Chapter no 52

The Silent Patient

AS THE TRAIN APPROACHED CAMBRIDGE, the landscape flattened and the temperature dropped. I did up my coat as I left the station. The wind cut into my face like a volley of icy razor blades. I made my way to the pub to meet Paul.

The White Bear was a ramshackle old place—it looked as if several extensions had been added onto the original structure over the years. A couple of students were braving the wind, sitting outside with their pints in the beer garden, wrapped up in scarves, smoking. Inside, the temperature was much warmer, thanks to several roaring fires, which provided a welcome relief from the cold.

I got a drink and looked around for Paul. Several small rooms led off from the main bar and the lighting was low. I peered at the figures in the shadows, unsuccessfully trying to spot him. A good place for an illicit rendezvous, I thought. Which, I suppose, is what this was.

I found Paul alone in a small room. He was facing away from the door, sitting by the fire. I recognized him at once, on account of his sheer size. His huge back nearly blocked the fire from sight.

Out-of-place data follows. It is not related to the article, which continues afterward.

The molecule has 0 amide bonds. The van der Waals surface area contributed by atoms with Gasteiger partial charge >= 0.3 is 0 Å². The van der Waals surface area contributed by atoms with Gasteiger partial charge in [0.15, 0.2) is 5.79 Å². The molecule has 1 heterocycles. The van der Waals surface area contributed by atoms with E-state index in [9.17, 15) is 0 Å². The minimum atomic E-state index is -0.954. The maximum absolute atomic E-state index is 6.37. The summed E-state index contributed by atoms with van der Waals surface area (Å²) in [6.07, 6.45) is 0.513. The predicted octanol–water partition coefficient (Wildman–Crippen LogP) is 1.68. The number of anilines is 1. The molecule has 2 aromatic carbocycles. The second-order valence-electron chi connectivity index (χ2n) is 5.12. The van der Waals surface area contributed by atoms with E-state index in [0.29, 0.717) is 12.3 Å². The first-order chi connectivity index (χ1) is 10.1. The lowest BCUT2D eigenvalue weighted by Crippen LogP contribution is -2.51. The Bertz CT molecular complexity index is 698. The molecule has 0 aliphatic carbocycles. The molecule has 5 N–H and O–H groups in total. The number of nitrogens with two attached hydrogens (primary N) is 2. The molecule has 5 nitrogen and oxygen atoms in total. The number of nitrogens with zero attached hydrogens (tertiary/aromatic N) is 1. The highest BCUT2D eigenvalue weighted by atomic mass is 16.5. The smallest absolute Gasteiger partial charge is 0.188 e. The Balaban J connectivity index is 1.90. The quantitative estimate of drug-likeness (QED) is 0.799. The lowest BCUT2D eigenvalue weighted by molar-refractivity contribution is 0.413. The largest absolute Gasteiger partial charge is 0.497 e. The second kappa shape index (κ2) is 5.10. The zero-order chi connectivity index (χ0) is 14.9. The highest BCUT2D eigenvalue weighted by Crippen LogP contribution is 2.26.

He jumped up and turned around. He looked like a giant in the tiny room. He had to stoop slightly to avoid hitting the ceiling.

“All right?” he said. He looked like he was bracing himself for bad news from a doctor. He made some room for me, and I sat down in front of the fire, relieved to feel its warmth on my face and hands.

“It’s colder than London here. That wind doesn’t help.”

“Comes straight from Siberia, that’s what they say.” Paul continued without pausing, clearly in no mood for small talk, “What’s this about a

diary? I never knew Alicia kept a diary.” “Well, she did.”

“And she gave it to you?” I nodded.

“And? What does it say?”

“It specifically details the last couple of months before the murder. And there are couple of discrepancies I wanted to ask you about.”

“What discrepancies?”

“Between your account of events and hers.”

“What are you talking about?” He put down his pint and gave me a long stare. “What do you mean?”

“Well, for one thing, you told me you hadn’t seen Alicia for several years before the murder.”